About 28 million people worldwide caught at least a glimpse of Oprah Winfrey’s two-part interview with disgraced cycling star Lance Armstrong last week.

 The 28 million is a “reach” stat; OWN defines this as anyone who watched one minute, or more, of the two-night interview.

 OWN is among many cable networks that define “reach” as watching as little as one minute of a program. Broadcast networks, on the other hand, define “reach” as anyone who watches six minutes or more of a program. While broadcast reach numbers do not go into the record books – more on that later -- they are useful to advertisers because it’s assumed anyone who watched six minutes of a show probably saw an ad break.

 Not sure same can be said of viewers watching just one minute of a cable confession – maybe they saw Armstrong discuss with Oprah his doping during his long career, maybe not. But it sure does make for a bigger number and a humdinger of a headline!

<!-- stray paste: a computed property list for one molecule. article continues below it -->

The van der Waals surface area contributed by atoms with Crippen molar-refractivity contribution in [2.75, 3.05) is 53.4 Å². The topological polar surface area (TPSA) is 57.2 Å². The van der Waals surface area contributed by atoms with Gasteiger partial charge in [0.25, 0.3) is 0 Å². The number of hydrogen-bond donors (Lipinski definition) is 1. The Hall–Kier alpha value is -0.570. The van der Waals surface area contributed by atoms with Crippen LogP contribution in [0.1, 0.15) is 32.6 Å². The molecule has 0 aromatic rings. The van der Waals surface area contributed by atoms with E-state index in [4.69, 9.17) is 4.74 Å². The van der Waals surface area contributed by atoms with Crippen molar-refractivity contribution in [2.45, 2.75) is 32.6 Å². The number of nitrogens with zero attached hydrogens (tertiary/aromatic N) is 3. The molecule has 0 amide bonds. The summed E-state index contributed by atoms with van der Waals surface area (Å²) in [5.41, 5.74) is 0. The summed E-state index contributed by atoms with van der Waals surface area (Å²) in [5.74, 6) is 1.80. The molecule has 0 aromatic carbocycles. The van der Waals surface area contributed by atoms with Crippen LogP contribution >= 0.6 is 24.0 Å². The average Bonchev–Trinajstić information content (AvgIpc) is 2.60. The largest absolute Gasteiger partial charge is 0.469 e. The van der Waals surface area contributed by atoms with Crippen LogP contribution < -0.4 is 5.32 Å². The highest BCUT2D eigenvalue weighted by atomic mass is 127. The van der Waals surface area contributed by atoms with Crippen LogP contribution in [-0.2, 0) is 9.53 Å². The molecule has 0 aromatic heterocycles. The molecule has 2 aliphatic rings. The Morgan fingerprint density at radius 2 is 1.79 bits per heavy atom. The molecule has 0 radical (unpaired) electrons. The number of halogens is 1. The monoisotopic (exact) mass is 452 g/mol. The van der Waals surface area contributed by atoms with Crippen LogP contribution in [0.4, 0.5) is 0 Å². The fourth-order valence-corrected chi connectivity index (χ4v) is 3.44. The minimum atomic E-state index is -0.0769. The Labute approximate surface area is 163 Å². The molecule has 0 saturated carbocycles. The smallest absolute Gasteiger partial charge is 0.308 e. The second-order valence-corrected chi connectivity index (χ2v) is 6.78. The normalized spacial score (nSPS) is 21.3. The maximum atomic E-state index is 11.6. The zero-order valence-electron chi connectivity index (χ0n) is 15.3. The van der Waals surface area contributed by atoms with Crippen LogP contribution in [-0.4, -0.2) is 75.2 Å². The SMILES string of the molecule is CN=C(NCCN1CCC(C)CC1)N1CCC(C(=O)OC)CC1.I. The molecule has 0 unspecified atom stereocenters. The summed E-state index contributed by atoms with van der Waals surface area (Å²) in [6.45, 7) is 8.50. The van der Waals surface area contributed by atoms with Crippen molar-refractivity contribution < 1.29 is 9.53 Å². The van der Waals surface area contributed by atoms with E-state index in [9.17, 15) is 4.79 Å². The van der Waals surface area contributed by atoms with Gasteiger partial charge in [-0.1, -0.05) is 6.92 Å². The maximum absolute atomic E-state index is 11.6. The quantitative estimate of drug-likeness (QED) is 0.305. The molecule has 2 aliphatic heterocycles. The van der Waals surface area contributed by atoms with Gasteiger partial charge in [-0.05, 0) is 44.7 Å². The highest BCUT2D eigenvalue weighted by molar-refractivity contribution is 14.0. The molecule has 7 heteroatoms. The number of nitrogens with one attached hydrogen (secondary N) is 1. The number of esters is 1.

What goes into the record book is the average audience for a program. That stat averages how many people were watching, in any given minute in a show’s broadcast. Those news reports you saw about Fox’s new serial killer “The Following” clocking 10.4 million viewers? That’s the average audience.

 According to OWN, an average audience of 3.2 million watched the premiere of part 1 of the interview on Thursday night. OWN says 1.1 million watched the encore at 10:30 p.m. Some of those 1.1 million who watched the repeat may also have watched the premiere and have been counted twice, an OWN rep told The TV Column. Cycling fanatics, maybe – or Oprah fanatics.

 Anyway, Friday’s part 2 clocked an average audience of 1.8 million viewers at 9; the rerun at 11:30 snagged 620,000 viewers, though here too some may be duplicates.